By Rabbi Avraham
Fischer. A publication of the Orthodox Union in cooperation with the Seymour
J. Abrams Orthodox Union Jerusalem World Center
May 24, 2003
The climax of the book of Vayikra is reached at the Torah’s
admonitions (Tochechah,Vayikra 26:3-45). Here, we are taught the brit
(covenant) between Hashem and the nation: if we follow Hashem’s will, there
will be prosperity and peace, but if we disobey there will be war, destruction
and expulsion from the Land of Israel. When these admonitions are concluded,
the Torah, summarizes:
These are the statutes, and the laws, and the teachings that Hashem gave,
between Him and the Children of Israel, at Mount Sinai, by the hand of Moshe
If the book of Vayikra had concluded at this point, it would have been apt.
And yet, the Torah adds an entire chapter of commandments before closing the
book of Vayikra, with a verse that seems redundant:
These are the commandments which Hashem commanded Moshe for the Children of
Israel on Mount Sinai (27:34).
The twelve mitzvot in the final chapter deal with subjects that, as Abarvanel
points out, could have been appropriately included in the body of the book of
Vayikra, yet they are set off, almost as an afterthought. These mitzvot break
down into six topics:
1. Arachin (verses 1-8) - dedicating the value of a person to the Temple. If a
person vows to donate his, or another’s, value (erech) to Hashem, there is a
scale of values set up by the Torah for him to donate, which is based only on
the gender and the age of the evaluated person; the money goes for repairs to
2. Terumah (verses 9-10) - the prohibition against changing the status of an
animal that has been sanctified as a sacrifice. One may not exchange it for a
new animal, whether it is better or worse than the original. If he attempts to
do so, his desires are thwarted: he is punished with lashes, and both animals
3. Hakdashah (verses 11-25) - consecrating objects to the maintenance of the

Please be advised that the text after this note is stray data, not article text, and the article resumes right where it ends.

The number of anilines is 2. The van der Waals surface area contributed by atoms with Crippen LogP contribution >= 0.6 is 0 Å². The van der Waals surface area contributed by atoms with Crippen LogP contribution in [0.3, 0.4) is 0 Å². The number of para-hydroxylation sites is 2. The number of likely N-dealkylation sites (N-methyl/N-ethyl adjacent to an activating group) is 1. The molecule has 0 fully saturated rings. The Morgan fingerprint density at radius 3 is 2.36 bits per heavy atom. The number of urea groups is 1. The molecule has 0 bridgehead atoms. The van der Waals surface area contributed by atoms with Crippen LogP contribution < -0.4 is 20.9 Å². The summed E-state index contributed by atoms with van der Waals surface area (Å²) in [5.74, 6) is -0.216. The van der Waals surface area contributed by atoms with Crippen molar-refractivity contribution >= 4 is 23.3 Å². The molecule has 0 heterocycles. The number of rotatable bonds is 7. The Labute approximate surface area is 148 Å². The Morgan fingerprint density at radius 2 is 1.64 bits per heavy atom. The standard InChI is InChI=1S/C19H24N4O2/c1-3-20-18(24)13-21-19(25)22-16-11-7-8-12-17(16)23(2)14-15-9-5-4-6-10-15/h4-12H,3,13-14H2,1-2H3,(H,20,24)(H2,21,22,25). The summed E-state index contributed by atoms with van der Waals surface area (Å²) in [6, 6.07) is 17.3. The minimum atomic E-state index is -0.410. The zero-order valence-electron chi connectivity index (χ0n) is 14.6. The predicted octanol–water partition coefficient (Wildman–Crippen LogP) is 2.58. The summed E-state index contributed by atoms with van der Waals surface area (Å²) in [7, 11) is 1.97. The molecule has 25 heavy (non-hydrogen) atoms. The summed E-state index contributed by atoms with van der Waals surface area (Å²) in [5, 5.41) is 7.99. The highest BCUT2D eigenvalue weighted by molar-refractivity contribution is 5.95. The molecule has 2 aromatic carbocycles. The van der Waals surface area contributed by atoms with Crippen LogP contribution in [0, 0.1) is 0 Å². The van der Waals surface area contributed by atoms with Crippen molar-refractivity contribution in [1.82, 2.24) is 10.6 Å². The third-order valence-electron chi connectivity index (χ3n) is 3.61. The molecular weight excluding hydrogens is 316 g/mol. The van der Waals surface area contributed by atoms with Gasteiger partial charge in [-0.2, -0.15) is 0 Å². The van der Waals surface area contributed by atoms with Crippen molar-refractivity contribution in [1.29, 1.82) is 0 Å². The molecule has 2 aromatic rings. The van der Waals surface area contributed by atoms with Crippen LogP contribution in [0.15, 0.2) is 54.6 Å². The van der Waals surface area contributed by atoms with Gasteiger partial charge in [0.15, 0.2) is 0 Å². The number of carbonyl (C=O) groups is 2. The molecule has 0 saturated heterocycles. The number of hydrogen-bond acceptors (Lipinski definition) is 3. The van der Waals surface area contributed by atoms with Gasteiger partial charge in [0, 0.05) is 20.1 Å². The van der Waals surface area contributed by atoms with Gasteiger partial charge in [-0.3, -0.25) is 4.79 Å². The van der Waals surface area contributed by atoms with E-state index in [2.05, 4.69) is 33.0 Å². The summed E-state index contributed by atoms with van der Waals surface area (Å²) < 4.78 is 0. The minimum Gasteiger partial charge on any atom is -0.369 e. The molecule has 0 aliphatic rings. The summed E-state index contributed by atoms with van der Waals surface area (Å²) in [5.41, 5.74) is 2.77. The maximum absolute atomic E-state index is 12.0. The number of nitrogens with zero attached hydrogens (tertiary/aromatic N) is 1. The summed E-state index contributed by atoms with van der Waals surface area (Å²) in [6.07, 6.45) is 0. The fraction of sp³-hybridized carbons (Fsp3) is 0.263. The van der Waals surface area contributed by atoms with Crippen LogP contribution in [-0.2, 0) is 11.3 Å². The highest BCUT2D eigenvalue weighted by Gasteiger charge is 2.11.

Temple. If one wishes to sanctify an animal that could not be sacrificed, or a
house (property), then the kohen evaluates it. If the owner wishes to redeem
it, he must add a “fifth” (25%) to its value. Fields could also be consecrated
and evaluated, according to a scale set by the Torah.
4. Bechor (verses 26-27) - the first born of animals cannot be consecrated,
because their holiness has already been determined at birth. The “owner”
cannot donate them as sacrifices or for Temple maintenance, because they are
not really his to donate. The Rabbis further derived from this, that once an
animal has been consecrated as one type of sacrifice, it must not be changed
into another type, but rather left as is.
5. Cherem (verses 28-29) - items declared banned. Any articles declared
banned, i.e. forbidden for use by their owner must be given to Hashem ( if
unspecified they are given to the Kohanim on duty), and not redeemed.
6. Ma’aser Sheni/ Ma’aser behemah (verses 30-33) - tithes of produce and of
animals. The second tithes taken from grain, wine, oil and animals are
consecrated to Hashem. They are brought to Jerusalem and consumed there.
Animal tithes are taken by passing the flock through a narrow opening in the
pen and counting them off under the shepherd’s staff; every tenth animal, no
matter what its condition, is marked with red paint and becomes ma’aser.
Why is this chapter of mitzvot placed after the brit and the Tochechah, as a
Sforno, says that these mitzvot, although certainly taught at Sinai, were not
included in the brit, but were taught afterwards. However, he does not explain
why they were excluded from the brit. Moreover, he does not explain their
place in the book Vayikra: after all, they could just as well have been placed
in the book of Bamidbar (perhaps in the first six chapters). Finally, he does